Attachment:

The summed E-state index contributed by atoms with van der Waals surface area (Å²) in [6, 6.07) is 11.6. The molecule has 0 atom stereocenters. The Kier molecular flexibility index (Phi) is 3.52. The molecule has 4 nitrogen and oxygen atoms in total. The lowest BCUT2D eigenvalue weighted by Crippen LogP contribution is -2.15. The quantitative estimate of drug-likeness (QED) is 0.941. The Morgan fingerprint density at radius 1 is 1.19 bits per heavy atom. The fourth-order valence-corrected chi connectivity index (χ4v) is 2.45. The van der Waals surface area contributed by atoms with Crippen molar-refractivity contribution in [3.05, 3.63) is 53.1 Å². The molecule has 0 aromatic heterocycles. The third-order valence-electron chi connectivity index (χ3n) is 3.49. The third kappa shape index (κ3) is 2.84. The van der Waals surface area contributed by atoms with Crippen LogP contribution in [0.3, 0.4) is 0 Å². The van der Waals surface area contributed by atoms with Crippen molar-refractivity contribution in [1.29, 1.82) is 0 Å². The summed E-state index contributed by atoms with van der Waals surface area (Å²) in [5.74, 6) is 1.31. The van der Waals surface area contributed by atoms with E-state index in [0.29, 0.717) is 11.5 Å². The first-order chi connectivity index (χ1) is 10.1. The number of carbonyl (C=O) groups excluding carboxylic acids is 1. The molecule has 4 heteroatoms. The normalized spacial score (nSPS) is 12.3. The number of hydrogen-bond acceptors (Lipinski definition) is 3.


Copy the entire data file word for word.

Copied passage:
The summed E-state index contributed by atoms with van der Waals surface area (Å²) in [6, 6.07) is 11.6. The molecule has 0 atom stereocenters. The Kier molecular flexibility index (Phi) is 3.52. The molecule has 4 nitrogen and oxygen atoms in total. The lowest BCUT2D eigenvalue weighted by Crippen LogP contribution is -2.15. The quantitative estimate of drug-likeness (QED) is 0.941. The Morgan fingerprint density at radius 1 is 1.19 bits per heavy atom. The fourth-order valence-corrected chi connectivity index (χ4v) is 2.45. The van der Waals surface area contributed by atoms with Crippen molar-refractivity contribution in [3.05, 3.63) is 53.1 Å². The molecule has 0 aromatic heterocycles. The third-order valence-electron chi connectivity index (χ3n) is 3.49. The third kappa shape index (κ3) is 2.84. The van der Waals surface area contributed by atoms with Crippen LogP contribution in [0.3, 0.4) is 0 Å². The van der Waals surface area contributed by atoms with Crippen molar-refractivity contribution in [1.29, 1.82) is 0 Å². The summed E-state index contributed by atoms with van der Waals surface area (Å²) in [5.74, 6) is 1.31. The van der Waals surface area contributed by atoms with E-state index in [0.29, 0.717) is 11.5 Å². The first-order chi connectivity index (χ1) is 10.1. The number of carbonyl (C=O) groups excluding carboxylic acids is 1. The molecule has 4 heteroatoms. The normalized spacial score (nSPS) is 12.3. The number of hydrogen-bond acceptors (Lipinski definition) is 3.